Sunday, February 28, 2010

Musical Interlude

Still working on the project. I always forget/misremember/block out how long the editing and revision process takes. I will be damned if I lose another weekend to this monster...

So, while my brain occupies itself with sentence structure, tense agreement, the correct placement of figure and plate references, and the completeness of my bibliography, please enjoy The Distillers "Seneca Falls."

Excerpted from the lyrics:

Susan B. Anthony
Forever haunting me
Owned raped sold thrown
A woman was never her own
They cried freedom rise up for me
Elizabeth Cady
Forever reminding me
I don't steal the air I breathe
Freedom rise up for me

"I don't steal the air I breathe" should be on a bumper sticker or T-shirt...

An interesting juxtaposition with a blurb from Douglas' The Feminization of American Culture:

Virginia Woolf has written with extraordinary perception of a woman's constant and constantly frustrated need to have "a room of one's own." Perhaps she understood less well why women... often could not even formulate it as a goal. If a person feels, no matter whether consciously or otherwise, devalued, pushed aside, she or he craves first and foremost reassurance of her or his existence.... Given their cultural isolation, a demand for a room of their own could seem like further renunciation of an already slender claim on life, acceptance of solitary confinement. (p. 77)

I need more demanding that I'm not stealing the air I breathe, and less satisfaction with my existence merely being acknowledged. That's been part of the process of my blogging; out of the solitary confinement of my head, and into the world!!!

PS: In searching the WorldCat link for Douglas' book, I was rewarded with "Surv!ving the Fem!n!zat!on of America: How to Keep Women From Ru!n!ng Your L!fe." Sorry, asshat, no searchable or linky goodness promoting your book!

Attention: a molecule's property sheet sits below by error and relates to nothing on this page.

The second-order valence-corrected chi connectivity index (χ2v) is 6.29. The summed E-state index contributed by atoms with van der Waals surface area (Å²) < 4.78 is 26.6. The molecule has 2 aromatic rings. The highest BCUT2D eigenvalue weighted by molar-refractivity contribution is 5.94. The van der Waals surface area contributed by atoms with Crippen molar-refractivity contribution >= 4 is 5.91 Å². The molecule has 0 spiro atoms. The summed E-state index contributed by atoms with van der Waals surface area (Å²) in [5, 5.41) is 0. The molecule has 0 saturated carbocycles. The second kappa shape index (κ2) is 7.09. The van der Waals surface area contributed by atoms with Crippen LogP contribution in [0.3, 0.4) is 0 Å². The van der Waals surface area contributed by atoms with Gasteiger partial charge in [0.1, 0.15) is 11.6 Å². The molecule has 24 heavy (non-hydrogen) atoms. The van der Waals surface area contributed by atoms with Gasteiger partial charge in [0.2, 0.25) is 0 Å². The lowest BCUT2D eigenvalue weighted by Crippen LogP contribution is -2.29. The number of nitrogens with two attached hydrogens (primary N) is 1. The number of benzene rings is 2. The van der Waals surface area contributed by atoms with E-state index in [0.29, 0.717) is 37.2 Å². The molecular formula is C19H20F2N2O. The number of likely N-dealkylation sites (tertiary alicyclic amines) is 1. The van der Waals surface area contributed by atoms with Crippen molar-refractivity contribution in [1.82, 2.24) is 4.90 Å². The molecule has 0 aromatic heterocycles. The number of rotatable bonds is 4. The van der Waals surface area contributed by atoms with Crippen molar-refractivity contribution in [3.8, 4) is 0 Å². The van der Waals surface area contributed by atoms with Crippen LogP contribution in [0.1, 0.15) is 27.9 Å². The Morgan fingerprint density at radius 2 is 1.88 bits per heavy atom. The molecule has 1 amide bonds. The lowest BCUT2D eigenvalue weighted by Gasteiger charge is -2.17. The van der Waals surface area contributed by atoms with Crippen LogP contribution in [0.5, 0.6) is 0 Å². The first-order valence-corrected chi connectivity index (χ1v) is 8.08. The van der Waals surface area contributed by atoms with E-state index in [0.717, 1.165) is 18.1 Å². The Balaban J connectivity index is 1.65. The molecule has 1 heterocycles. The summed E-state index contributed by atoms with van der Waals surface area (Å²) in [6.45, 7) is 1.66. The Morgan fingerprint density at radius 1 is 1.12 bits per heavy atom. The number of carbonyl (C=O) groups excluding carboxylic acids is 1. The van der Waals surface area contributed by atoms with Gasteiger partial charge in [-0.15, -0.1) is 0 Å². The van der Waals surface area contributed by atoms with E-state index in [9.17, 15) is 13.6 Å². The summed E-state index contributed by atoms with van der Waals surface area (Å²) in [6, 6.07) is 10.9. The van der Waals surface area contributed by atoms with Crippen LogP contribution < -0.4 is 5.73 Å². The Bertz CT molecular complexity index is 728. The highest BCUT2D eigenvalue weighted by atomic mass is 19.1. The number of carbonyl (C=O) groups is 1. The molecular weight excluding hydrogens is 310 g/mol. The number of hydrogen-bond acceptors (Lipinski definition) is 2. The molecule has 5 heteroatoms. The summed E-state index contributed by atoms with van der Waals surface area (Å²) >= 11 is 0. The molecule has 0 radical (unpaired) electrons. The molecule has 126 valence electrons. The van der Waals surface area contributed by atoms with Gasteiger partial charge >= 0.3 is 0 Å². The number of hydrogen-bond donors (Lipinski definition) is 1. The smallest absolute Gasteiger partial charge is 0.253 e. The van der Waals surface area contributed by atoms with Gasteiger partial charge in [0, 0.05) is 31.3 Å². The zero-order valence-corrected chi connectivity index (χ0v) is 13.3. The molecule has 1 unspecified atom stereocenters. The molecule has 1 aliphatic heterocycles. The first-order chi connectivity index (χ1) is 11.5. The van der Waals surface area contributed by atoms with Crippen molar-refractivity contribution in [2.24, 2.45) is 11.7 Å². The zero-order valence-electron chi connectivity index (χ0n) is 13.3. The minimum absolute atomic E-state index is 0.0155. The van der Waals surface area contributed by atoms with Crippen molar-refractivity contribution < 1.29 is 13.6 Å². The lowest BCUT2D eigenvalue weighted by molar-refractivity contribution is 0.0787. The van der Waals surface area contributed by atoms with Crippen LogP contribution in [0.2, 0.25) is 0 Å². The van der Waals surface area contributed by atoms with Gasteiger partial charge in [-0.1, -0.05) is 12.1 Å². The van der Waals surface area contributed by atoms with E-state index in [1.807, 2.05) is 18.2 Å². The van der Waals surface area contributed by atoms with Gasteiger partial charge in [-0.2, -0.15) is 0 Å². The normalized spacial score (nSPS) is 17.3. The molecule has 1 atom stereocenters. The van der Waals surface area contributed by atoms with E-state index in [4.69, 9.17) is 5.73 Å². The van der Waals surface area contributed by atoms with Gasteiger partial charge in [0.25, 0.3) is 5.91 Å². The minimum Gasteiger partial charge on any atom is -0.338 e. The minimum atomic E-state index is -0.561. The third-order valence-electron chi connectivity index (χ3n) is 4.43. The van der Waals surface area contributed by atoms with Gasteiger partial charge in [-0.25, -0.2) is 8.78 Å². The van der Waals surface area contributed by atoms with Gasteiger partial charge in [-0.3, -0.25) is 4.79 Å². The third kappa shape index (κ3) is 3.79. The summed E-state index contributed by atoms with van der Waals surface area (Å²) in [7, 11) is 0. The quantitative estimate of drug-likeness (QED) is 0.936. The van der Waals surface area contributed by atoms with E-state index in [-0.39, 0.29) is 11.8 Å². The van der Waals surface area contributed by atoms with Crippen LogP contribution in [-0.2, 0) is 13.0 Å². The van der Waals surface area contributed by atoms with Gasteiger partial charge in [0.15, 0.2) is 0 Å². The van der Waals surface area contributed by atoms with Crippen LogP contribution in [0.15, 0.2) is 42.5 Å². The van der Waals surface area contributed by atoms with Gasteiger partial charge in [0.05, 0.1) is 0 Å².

Tuesday, February 23, 2010

Still alive...

Holy crap, it's been 18 days since I last posted. Needless to say, much is going on. The cold is gone, the deadline is now past (it made a lovely whooshing sound on its way by) and the project is now overdue. At least it's overdue on an internal deadline, and not a to-the-client deadline, though that is starting to become an issue. Some very, very cool stuff in this report, though. It has been very challenging to work through and to write, but very rewarding. There are bits and bobs to mull over here; I'll get to it.

In the rest of life... well, 'tis a roller-coaster. One minute I'm feeling very tall and together (h/t Clio); the next, the rug is gone and I'm free-falling. In an unpleasant sort of way. Much change is afoot; I may post more about it in the future. This is one of those "you can't go over, under, or around it, you must go THROUGH it" situations, and it does feel a lot like a brick wall sometimes. To those who've listened to me kvetch, or asked how I've been... truly, you've been more support than I can properly describe.

While I continue to pull myself together (or hold myself together, depending on the moment), here are some links:

Tired of Tea Party shenannigans in the media 24/7? Bully Bloggers presents The Cocktail Party, "a barstool-roots movement for left wing urban homosexuals and the people who love us." Sign me up! When do I get my membership card and copy of the agenda?